Friday, February 17, 2012

Glide, stumble and drift


Believe it or not, sometimes there really just isn't anything to do. I'm finally realizing this as I enter my seventh week of not having a full-time job. The bills are paid, the chores are done, the correspondence is finished, the groceries have been stocked, the phone calls have been made and the doctor's appointment has been made to explore a back ailment. My "to do" list has all of its items scratched out. There's nothing to do. In lieu of worrying, these are now the times in which I thrive

I defocus and glide. I drift and I hide. The mind checks out with its ideas in neutral. I am numb to life. I have entered the glazed mode. Action and reaction have been put on the shelf. I am sans purpose. I like it.

It is my belief that you can overthink—think too much—and that is what will lead you to worry and confusion. What about this? What about that? You question whether you should be doing something instead of realizing that you really don't have anything to do. I like to do this or that. Your friends and family are eagerly ready to point out that you should do this or, on the other hand, that, but you don't very much care about deciding what to do at a particular moment in time. I find that while it is good to get up in the morning, do a little of this and a little of that, it's not imperative if you plainly just don't have anything to do.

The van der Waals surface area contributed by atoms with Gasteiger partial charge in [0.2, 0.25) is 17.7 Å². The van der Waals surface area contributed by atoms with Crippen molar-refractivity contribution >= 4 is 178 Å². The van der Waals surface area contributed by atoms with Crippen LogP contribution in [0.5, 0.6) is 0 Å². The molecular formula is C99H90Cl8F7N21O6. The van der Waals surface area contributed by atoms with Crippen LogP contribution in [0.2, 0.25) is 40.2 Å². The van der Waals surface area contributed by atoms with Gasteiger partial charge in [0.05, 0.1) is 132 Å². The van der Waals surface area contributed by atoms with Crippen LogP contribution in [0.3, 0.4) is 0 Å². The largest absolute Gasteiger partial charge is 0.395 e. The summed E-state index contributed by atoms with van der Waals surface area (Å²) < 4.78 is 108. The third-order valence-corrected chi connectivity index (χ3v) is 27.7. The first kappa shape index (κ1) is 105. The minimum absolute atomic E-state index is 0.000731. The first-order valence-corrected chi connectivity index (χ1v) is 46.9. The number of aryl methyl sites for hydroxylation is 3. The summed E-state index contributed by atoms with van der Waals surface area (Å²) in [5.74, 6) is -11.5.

I've been told that since I have nothing to do, I should sit down and plan for the remainder of my life. I did. There was a lot of scrap paper involved, plus two pens. I couldn't agree on anything. I found that no plan is much more exciting.

So now my pace around the house is glide, and then drift. I sweep into a room in glide, sometimes stumble on some protruding object, and drift out only to continue again in the next room. It's just like life: glide—stumble—drift on to the next best thing. I am at peace.

My "to do" list now reads: Arise, shower, clean, glide, stumble, drift, do a little of this, do a little of that, nap, repeat, write a column, sleep eight hours. It works for me.

Nice talking to you.

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